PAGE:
After much delay the Government has approved a third runway at Heathrow to expand the UK’s airport capacity.
Transport Secretary Chris Grayling claimed the “momentous” decision would improve the UK’s connections with the rest of the world, supporting trade and jobs.
But expanding Heathrow is not about trade or economic growth; it’s about expanding leisure opportunities for wealthy travellers while thousands of people working in or living around airports are left behind.
Most of our trade is with Europe, and only 0.1% of that goes by air. Internationally a great majority of trade goes by ship. We don’t need another runway to increase trade or growth.
“The whole debate about Heathrow is an unwelcome distraction from the urgent problems facing the majority of people.”
We should be looking for fair solutions that give us all more control over our transport and infrastructure. Instead this decision will only benefit a few at the top.
We all know that flying is bad for the environment and a major driver of climate change. But increasing airport capacity is also deeply unfair.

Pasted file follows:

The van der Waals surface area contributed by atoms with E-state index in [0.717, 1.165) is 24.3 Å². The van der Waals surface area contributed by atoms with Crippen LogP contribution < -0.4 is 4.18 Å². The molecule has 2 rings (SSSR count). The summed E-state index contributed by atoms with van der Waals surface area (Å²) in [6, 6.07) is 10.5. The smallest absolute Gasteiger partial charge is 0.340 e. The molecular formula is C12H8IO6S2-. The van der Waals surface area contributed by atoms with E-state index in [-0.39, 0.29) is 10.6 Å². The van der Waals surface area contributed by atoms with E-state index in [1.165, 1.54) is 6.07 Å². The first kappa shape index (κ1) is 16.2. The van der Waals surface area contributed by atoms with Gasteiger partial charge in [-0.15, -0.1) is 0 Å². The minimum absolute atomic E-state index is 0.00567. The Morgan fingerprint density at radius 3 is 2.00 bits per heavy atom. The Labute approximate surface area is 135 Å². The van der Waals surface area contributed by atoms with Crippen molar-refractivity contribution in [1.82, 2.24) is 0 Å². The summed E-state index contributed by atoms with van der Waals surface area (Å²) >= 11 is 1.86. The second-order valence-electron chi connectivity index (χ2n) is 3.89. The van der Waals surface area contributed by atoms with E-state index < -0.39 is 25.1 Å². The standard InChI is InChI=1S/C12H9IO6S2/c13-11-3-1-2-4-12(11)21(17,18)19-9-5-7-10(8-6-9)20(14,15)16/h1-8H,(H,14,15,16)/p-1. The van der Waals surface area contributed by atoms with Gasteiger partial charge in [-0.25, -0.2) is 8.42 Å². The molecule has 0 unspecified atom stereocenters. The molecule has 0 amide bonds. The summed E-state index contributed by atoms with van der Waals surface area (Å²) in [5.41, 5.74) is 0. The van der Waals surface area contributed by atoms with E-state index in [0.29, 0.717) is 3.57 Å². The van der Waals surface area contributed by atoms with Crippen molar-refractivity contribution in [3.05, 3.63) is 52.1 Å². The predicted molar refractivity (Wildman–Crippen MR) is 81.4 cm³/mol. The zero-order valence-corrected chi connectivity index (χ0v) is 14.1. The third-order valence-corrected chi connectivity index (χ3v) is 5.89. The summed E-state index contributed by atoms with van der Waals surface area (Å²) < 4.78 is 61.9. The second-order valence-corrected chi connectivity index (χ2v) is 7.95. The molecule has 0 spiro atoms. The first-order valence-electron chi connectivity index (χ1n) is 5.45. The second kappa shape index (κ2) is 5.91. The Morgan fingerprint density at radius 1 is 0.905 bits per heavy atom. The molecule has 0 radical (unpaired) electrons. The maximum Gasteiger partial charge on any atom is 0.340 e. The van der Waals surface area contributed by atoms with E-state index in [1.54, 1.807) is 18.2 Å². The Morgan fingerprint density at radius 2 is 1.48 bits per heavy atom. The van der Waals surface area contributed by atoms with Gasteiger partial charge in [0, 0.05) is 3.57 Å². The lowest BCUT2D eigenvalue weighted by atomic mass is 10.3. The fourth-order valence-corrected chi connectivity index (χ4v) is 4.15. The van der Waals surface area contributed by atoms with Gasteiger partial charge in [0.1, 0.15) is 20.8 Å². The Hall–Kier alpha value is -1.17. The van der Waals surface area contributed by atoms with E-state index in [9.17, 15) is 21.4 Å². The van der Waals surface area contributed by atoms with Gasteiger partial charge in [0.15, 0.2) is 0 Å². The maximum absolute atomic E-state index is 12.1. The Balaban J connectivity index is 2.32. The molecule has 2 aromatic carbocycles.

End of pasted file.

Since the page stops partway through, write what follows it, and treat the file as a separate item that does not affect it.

The need for airport expansion is being driven by a small, wealthy section of the population taking numerous leisure flights in a year.
Image credit: stephen h via Flickr
70% of flights are taken by 15% of the population; and 57% of us took no flights abroad at all in 2013. The mean income of leisure passengers at Heathrow in 2014 was £61,000 – nearly three times the UK median income.
This is in stark contrast to the communities that live directly around airports – unlikely to be jetting off several times a year but constantly subjected to dirty air and noise pollution.
In the case of London City Airport, Newham – already one of London’s most deprived boroughs – is polluted in return for relatively few local jobs, while its benefits are felt almost entirely by wealthy business travellers.
“Why should we allow this small number of rich people to take advantage of a global environment that belongs to us all?”
Because we pay the same Air Passenger Duty on each flight, the current tax system assumes that someone’s 10th flight should pay the same tax as someone else’s 1st flight. That just isn’t fair.
But there is a fairer way to fly: those who fly more, should pay more.
At the New Economics Foundation we’re arguing for a frequent flyer levy that would give each person one tax-free flight every year.
It would open up the benefits of air travel, reducing costs for those struggling to afford one family holiday a year.
After that it would introduce a charge that gets bigger with each extra flight, cracking down on those that use their wealth to abuse the system by taking many flights every year.
This is an alternative that would not only tackle the urgent problem of climate change, but spread the benefits of flying more widely – all without the need for more runways.
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